The Toronto Symphony Orchestra (Photo: Jag Gundu)
The Toronto Symphony Orchestra (Photo: Jag Gundu)
The Toronto Symphony Orchestra (Photo: Jag Gundu)

Saraste + Sibelius; Toronto Symphony Orchestra, Jukka-Pekka Saraste, Wednesday, Mar. 23 to Saturday, Mar. 26, 2022; Roy Thomson Hall. Tickets here.

The Toronto Symphony Orchestra is back? We should not say so offhandedly. The ensemble has been active this season despite the regulatory hardships, presenting economical programs before crowds to match.

It has been a while, however, since subscribers have seen the stage of Roy Thomson Hall as packed with personnel as it was Thursday for the second of three concerts combining two symphonies by Sibelius, a contemporary work written for full orchestra, and then some.

In charge was former TSO music director Jukka-Pekka Saraste, a Finn who assures a degree of quality control where his most famous musical compatriot is concerned. Epic, pastoral and playful qualities were appropriately highlighted and balanced, notably in the Fifth Symphony, which we heard after intermission.

If some woodwind details were given less time than they needed to make their full expressive effect, the momentum never sagged. Strings were agile in the bustle at the start of the finale and full-toned in the sweeping lines that follow. Something about the cold intensity of the TSO string sound is suited to Sibelius — and our northern climate.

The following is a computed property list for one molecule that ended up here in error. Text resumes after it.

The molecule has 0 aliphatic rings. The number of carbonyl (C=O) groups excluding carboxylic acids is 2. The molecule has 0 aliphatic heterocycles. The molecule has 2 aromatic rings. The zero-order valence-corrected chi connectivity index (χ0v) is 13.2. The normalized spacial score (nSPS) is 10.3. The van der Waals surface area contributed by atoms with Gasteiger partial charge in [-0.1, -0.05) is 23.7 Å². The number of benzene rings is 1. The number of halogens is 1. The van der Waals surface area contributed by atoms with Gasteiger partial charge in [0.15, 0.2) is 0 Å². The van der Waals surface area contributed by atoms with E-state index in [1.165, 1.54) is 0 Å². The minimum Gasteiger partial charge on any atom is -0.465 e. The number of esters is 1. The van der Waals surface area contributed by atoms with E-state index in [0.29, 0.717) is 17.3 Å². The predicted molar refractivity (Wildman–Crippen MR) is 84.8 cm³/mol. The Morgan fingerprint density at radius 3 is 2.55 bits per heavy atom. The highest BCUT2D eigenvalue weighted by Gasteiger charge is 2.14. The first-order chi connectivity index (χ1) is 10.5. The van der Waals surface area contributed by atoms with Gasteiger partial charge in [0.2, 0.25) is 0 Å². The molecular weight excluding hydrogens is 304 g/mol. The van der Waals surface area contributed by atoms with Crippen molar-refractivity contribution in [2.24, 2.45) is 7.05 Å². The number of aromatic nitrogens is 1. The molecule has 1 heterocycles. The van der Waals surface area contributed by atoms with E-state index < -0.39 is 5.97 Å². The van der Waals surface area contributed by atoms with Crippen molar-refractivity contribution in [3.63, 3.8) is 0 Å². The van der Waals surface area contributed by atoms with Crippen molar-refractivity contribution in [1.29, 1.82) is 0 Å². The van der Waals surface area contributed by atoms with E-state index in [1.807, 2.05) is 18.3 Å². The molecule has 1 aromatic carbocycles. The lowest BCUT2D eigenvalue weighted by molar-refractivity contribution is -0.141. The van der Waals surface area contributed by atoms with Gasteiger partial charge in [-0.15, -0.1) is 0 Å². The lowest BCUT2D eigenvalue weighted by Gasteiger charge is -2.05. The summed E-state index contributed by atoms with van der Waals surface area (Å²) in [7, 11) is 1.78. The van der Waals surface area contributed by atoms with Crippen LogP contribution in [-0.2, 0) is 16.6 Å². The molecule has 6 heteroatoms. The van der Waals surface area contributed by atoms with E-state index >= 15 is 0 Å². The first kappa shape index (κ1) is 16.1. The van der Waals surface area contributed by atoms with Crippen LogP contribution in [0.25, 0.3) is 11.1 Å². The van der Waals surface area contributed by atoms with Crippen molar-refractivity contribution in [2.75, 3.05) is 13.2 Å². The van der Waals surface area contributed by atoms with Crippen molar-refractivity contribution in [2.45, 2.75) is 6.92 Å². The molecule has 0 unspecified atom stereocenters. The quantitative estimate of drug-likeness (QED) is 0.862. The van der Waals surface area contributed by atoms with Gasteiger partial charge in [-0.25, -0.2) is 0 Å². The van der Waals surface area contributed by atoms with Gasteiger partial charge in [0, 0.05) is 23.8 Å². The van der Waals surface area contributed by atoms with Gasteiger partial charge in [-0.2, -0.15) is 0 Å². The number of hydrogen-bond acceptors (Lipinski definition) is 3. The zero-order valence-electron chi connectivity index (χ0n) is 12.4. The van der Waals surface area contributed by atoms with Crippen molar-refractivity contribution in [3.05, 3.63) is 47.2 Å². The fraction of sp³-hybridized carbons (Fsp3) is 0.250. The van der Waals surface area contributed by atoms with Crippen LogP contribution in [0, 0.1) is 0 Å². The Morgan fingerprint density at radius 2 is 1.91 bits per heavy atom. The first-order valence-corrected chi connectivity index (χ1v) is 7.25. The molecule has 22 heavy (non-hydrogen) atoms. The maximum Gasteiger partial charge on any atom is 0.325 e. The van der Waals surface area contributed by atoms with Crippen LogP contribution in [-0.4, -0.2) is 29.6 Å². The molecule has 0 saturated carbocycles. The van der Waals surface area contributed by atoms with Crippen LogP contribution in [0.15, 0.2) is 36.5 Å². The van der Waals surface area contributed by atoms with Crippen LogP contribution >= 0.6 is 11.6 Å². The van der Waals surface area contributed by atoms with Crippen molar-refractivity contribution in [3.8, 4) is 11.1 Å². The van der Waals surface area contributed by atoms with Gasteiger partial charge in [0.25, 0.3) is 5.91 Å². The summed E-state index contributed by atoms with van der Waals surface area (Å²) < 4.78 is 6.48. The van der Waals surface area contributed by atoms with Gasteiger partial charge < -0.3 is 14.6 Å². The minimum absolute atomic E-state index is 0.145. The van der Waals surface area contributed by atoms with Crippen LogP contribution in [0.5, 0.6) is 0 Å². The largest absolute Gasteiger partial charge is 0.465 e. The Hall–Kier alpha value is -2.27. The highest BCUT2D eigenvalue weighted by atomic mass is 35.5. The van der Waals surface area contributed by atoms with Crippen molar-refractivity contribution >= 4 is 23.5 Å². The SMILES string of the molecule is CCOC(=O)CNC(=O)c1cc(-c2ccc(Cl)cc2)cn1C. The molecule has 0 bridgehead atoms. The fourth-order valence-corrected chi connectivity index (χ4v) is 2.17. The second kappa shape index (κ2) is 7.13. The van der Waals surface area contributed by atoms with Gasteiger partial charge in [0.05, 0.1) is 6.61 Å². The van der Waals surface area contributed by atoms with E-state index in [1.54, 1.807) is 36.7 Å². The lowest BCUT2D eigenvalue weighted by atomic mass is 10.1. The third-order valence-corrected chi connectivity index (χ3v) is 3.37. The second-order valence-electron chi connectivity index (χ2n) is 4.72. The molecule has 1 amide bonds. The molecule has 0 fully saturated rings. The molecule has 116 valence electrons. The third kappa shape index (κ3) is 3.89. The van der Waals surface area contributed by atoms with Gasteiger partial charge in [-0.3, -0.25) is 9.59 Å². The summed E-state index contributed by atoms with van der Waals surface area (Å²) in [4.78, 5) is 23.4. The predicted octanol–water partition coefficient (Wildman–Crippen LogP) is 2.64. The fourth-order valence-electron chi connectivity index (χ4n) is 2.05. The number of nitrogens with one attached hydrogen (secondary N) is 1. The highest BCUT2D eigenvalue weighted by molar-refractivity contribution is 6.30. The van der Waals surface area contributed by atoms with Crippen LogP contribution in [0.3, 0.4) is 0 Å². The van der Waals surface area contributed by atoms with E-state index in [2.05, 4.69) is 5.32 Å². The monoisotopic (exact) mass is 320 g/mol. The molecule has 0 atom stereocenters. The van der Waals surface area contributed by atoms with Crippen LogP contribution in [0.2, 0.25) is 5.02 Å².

Conducting from memory and often lifting his arms above his shoulders, Saraste was in a keep-it-moving mood, even to the extent of suppressing a break after the second movement. Were horns louder in their ostinato figures than they needed to be? Might the hammer strokes of the final page have benefited from longer pauses? I suppose I would not ask if I did not think so.

Earlier we heard the compact Seventh Symphony. Strings were vibrant, but interpretive detail was lacking. This visionary score of 1924 should transport the listener to another dimension. Here it sounded worthy but terrestrial.

The concert opened with Crimson by TSO 2021-22 spotlight artist Samy Moussa, a Canadian composer who has been making an impression on both sides of the Atlantic. Starting with a dazzling fortissimo blaze — percussion by no means excluded — the music pulsed affirmatively for a while before calming itself in interesting and evocative ways. It was as if tranquility, contrary to expectation, formed the climax. Written in 2015, the 12-minute score offers a valid message for our difficult days.

These concerts (there is another Saturday night) are the first in a long time to make masks optional. Many patrons continued to wear them, as did many musicians. I went the nudist route. What an odd feeling. I might get used to it.

The audience was enthusiastic — remarkably so in response to Moussa — but small. The notion of full capacity is clearly still a novelty. And a program without a soloist is never easy to sell. All the same, we are on the road to recovery. Let us hope that it is not too steep.

#LUDWIGVAN

Get the daily arts news straight to your inbox.

Sign up for the Ludwig van Daily — classical music and opera in five minutes or less HERE.